Waiver Wire: NL, preseason special

With the calendar flipping to March, baseball season is go. Say your favorite football player’s name out loud. Did you do it? Good. You are not allowed to mention his name or the name of any other football player, let alone the word “football,” for the next six months. This isn’t ESPN. This is the Hardball Times and we eat, drink and sleep baseball. It’s our time to shine.

First things first. Before you start doing draft day diligence, make sure to stretch. Just ask Adam Wainwright‘s trainer: don’t throw a curveball just yet. You don’t want to tear a draft muscle. What does this mean? It means before you start tallying your sleepers, figuring out who you are going to buy, who is over/underrated, etc., you need to hop on to Mock Draft Central, Yahoo, ESPN or whatever service you prefer and do a few mock drafts/auctions. Chances are your sleeper is a popular sleeper, and that you’ve overlooked a strong pick or two.

More importantly, by becoming familiar with the preseason market, you can understand which known commodities are getting overlooked (“de facto sleepers,” like Cole Hamels last year), and which young players and other “sleepers” are getting entirely too much hype to justify the rookie risk (e.g., Chris Davis, vintage 2009). I can promise you that none of those popular young players you like so much—Mike Stanton, Jason Heyward, or Jeremy Hellickson to name a few—are going to go cheap this season. The same can probably be said of last year’s group of guys who “the peripherals said they underperformed their potential!” like James Shields, Jay Bruce or even Carlos Pena.

Same goes with Jose Bautista, whom we fantasy and real-life baseball writers have been touting as some blend of “the real deal” and “Brady Anderson.” No, these guys are known, and they will cost at least the value of the risk. To find the real sleepers, you need to dig deeper. You need to find this year’s Colby Lewises, Gio Gonzalezes and Drew Stubbses.

Before we get to the analysis, you may want to review the results from The Hardball Times pre-preseason mock draft from late January. Everyone who participated in the draft, which featured fantasy writers from around the internet, spent an incredible amount of time participating in a post-draft write-up explaining why they picked who they did where and why (I say why twice, because there is a lot of good analysis in these articles). You can find the write-up analysis in eight parts: Rounds 1-3 || Rounds 4-6 || Rounds 7-9 || Rounds 10-12 || Rounds 13-16 || Rounds 17-19 || Rounds 20-22 || Rounds 23-25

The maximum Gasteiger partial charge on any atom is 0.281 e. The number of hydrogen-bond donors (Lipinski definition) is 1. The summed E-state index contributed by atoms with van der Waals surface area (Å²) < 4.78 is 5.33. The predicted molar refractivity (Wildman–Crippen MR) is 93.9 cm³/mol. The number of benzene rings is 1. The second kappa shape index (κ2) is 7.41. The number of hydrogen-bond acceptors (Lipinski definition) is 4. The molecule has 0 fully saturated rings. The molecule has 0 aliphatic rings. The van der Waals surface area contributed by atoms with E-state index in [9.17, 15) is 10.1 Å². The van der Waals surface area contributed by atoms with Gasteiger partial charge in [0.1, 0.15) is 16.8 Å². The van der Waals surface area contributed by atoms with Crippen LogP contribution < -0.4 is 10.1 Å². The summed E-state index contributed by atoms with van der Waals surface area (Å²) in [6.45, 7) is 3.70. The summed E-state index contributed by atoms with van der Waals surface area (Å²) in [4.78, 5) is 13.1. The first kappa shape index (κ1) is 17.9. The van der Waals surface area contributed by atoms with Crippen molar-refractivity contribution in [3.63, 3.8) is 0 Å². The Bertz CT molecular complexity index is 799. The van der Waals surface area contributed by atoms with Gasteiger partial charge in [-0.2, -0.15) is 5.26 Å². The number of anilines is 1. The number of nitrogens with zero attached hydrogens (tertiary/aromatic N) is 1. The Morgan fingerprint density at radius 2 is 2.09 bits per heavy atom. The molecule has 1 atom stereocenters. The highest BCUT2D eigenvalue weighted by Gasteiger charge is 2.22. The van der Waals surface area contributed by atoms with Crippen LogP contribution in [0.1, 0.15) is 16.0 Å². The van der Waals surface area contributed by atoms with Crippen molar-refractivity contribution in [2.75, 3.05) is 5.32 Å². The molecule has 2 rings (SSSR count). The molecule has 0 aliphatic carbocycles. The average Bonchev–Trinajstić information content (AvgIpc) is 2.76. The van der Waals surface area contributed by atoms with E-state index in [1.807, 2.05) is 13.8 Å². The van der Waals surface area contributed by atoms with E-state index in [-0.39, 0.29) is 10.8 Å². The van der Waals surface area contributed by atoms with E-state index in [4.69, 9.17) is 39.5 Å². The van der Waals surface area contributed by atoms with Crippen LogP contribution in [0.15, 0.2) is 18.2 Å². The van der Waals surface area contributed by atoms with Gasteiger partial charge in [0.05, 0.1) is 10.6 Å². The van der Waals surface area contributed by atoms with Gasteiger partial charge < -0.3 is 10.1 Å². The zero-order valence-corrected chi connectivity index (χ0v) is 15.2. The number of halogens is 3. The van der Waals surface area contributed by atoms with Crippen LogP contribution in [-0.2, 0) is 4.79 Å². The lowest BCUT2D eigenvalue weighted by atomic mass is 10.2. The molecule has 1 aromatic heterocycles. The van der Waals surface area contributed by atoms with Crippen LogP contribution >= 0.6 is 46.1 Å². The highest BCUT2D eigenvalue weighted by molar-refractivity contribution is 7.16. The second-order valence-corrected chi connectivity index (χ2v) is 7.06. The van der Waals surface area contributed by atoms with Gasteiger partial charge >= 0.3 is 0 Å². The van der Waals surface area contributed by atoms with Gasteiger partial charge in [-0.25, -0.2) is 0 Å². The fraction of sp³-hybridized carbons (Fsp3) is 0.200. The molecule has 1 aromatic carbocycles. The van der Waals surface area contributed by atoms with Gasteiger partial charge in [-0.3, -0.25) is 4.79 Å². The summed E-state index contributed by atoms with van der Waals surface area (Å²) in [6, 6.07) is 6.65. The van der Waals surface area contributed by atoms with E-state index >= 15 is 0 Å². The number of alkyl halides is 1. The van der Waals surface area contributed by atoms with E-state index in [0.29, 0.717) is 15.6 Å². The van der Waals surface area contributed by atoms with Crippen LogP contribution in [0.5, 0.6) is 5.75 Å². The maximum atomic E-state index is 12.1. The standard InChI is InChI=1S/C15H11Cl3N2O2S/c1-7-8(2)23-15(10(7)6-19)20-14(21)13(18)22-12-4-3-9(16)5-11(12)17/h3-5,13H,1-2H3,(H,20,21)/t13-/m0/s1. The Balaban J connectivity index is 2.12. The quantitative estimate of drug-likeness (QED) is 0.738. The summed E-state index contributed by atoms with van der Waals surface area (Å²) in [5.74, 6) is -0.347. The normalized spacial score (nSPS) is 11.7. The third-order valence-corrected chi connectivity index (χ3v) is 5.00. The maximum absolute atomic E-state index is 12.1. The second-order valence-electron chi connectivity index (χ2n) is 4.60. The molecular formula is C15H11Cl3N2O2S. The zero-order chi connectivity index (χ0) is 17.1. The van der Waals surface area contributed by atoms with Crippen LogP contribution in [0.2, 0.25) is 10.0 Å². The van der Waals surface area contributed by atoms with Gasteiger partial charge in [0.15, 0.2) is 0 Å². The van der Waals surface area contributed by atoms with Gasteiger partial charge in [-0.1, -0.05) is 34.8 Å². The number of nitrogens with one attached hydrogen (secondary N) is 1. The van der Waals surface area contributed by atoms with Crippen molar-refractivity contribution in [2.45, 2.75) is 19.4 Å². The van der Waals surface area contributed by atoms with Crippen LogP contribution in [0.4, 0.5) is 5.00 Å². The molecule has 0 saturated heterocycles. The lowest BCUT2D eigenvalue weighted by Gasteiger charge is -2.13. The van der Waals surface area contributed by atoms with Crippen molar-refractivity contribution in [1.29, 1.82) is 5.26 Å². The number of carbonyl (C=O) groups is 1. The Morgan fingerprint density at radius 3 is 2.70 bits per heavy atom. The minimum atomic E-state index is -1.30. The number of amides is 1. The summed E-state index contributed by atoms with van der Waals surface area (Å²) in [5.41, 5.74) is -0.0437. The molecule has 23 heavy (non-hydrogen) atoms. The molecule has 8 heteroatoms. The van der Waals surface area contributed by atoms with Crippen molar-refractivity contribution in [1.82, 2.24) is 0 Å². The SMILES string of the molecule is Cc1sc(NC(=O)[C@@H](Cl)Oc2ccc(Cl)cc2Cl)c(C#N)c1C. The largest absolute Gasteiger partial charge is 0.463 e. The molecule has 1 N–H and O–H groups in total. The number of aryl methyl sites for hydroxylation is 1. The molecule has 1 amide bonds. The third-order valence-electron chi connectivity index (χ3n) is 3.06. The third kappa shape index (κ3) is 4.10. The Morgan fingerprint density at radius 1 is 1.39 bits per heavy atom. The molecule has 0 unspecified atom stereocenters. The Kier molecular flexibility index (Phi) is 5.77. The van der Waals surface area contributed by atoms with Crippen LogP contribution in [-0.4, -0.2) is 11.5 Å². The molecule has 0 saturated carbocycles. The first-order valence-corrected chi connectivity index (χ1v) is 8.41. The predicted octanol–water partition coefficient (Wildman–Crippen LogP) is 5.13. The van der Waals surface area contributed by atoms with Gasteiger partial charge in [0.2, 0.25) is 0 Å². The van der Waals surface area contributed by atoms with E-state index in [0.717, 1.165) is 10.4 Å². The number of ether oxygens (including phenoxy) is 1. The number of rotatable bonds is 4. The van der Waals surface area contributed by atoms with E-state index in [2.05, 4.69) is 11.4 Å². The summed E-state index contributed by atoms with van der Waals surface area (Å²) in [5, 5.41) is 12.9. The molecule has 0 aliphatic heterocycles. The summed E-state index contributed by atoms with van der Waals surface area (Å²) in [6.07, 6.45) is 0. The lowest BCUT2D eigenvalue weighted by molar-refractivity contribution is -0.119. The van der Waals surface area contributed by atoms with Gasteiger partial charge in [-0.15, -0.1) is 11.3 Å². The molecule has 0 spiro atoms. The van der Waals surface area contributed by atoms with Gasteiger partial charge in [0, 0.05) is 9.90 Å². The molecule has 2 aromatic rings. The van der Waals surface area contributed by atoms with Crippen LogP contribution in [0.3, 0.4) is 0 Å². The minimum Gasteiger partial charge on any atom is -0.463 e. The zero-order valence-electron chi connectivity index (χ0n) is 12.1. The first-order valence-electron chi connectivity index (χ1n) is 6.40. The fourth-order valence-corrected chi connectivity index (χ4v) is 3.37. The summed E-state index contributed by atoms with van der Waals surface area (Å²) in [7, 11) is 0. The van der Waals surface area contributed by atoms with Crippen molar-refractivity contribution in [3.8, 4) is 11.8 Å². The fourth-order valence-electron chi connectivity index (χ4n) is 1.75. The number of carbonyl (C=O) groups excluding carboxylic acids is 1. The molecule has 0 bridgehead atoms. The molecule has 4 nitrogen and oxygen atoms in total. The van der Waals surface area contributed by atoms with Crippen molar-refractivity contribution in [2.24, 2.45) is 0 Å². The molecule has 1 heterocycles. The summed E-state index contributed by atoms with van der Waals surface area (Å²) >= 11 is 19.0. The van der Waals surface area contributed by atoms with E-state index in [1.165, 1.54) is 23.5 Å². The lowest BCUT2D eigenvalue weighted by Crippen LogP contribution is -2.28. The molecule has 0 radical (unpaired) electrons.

The Waiver Wire series will kick into full gear in April, but Josh Shepardson and I felt it appropriate to do at least one preseason Waiver Wire article addressing some real sleepers and strong cheap buys. This article focuses exclusively on names outside the top 200 index, per Mock Draft Central’s most up-to-date average draft position (“ADP”) report (the report extensively covers all draft data from MDC from Feb. 10-24). These are the players most likely to turn a profit in 2011. If a player goes any sooner than pick No. 200, he’s not a true sleeper, even if he is relatively undervalued, no matter how small a record of success he has in the majors.

Below, you will find data relating to both MDC index (indexed draft ranking, or IDR) and the earliest position the player went over the sample period (EDP). You can find a comparison of MDC rankings to those of Yahoo and ESPN over at RotoAuthority (I compiled the data to the best of my ability, but there are a few missing rankings for ESPN players). The players’ 2010 stats and 2011 Oliver projections are also listed. If I missed a sleeper listed in my rankings comparison chart (again, see RotoAuthority for that information), feel free to sound off in the comments below! All data are current through March 16.

Freddie Freeman | Atlanta | 1B | 44 percent Yahoo ownership
MDC IDR: 283 | MDC EDP: 213
2010 Stats: .167/.167/.333
Oliver 2011: .272/.329/.438